This year DUCT was privileged to be appointed the designated charity for the new Midmar Mile 16 Mile Event (inspired by SA’s Olympic medallist Terence Parkin who first performed this feat several years ago).    Ten swimmers committed to swim 16 Miles over the Midmar Mile weekend, meaning they swam each of the 8 events (four on Saturday and four on Sunday), and also swam over to the start for each mile instead of going over by boat or around by bus.  Not only did they take on this major challenge, but each of them also undertook to raise R20 000 for DUCT.  Sadly two of the would-be swimmers had to pull out due to ill health shortly before the weekend, but both are hoping to be back next year.
DUCT provided a paddling escort per swimmer who paddled alongside on a sit-on-top ski and ‘watched over’ and supported their swimmer during the 16 Miles. This meant that the organizers could see at any time exactly where each of the 16 mile swimmers was located.  Our sincere thanks to our faithful paddlers who did this duty.  We were proud to be associated with the organisers and congratulate the 8 super-fit swimmers who completed the 16 Miles over the two days. It was both an inspiration and a pleasure to be associated with such athletes.  The youngest of the swimmers was 16 year old Keli Reynolds, daughter of well-known local paddler Kenny Reynolds.  The other female swimmer was 17 year old Epworth girl Georgia-Mai Ng-Yu-Tin.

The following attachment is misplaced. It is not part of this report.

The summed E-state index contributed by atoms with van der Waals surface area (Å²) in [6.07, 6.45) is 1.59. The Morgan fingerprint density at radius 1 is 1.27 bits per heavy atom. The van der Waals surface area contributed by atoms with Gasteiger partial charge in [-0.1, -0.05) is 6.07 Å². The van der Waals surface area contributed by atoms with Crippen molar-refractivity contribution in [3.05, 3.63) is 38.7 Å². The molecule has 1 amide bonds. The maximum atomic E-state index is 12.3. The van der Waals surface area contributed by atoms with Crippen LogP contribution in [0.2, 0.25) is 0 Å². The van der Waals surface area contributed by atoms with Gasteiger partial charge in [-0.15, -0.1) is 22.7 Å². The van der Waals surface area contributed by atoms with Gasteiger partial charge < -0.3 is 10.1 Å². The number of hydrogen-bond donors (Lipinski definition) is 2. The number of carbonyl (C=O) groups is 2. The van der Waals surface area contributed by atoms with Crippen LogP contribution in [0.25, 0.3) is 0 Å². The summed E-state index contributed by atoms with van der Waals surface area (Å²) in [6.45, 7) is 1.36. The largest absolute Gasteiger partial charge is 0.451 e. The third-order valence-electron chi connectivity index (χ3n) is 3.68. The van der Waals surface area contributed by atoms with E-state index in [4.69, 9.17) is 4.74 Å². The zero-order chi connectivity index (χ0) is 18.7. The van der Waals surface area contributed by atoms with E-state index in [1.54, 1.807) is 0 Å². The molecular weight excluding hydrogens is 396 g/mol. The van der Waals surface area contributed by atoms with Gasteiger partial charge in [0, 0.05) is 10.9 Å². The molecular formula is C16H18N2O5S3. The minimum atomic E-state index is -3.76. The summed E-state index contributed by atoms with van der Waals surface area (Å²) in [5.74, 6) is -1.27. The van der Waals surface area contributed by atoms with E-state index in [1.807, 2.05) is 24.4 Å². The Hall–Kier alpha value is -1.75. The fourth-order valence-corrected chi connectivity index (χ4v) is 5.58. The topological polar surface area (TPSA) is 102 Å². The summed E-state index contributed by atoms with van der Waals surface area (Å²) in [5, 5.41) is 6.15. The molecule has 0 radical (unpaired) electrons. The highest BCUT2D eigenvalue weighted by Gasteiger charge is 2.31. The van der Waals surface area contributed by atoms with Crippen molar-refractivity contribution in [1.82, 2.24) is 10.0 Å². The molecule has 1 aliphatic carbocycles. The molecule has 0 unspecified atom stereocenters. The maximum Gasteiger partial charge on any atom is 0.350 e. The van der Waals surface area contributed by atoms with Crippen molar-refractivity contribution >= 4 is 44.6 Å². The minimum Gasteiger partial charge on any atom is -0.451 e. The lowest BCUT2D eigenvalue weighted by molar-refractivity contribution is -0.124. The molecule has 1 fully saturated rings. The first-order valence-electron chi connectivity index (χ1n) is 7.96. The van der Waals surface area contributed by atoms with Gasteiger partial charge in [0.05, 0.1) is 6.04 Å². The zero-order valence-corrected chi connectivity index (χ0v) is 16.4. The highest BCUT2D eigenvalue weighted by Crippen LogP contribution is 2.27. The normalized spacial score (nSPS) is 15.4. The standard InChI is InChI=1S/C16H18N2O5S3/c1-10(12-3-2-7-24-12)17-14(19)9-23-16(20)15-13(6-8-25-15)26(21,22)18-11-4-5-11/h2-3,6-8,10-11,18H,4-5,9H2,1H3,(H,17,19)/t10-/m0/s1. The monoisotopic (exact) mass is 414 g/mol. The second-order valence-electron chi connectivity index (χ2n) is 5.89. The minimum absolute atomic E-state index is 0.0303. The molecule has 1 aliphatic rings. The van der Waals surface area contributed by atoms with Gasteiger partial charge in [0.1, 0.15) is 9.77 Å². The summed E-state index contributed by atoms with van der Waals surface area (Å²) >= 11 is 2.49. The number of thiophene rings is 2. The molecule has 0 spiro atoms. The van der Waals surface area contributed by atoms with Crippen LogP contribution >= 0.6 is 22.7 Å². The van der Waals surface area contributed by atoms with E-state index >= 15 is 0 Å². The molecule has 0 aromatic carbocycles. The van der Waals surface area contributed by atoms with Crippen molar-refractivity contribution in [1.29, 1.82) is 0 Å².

Legends in the making!  The Midmar 16 Milers, plus Wayne Riddin, looking cheerful before starting their first swim
From Left:  Kelvin Steyn, Gary Albertyn, Owen Sheftz, Shane Le Breton, Reegan Tait, Georgia-Mai Ng-Yu-Tin, Keli Reynolds, Royden Tustin, Wayne Riddin (Midmar Mile Organiser)
In spite of many fears around the water quantity due to the present drought conditions, the Dusi Canoe Marathon was another resounding success with the Charity Batch being fully subscribed. 
The contributions made by the Charity Batch paddlers goes towards enabling us to continue our involvement in ensuring the future of the race in terms of water quality monitoring, tree block and solid waste removal prior to the event taking place.   Unfortunately the water quality was not great this year and DUCT continues to lobby all the major stakeholders to devote more resources and efforts towards cleaning up the Duzi River in the long term.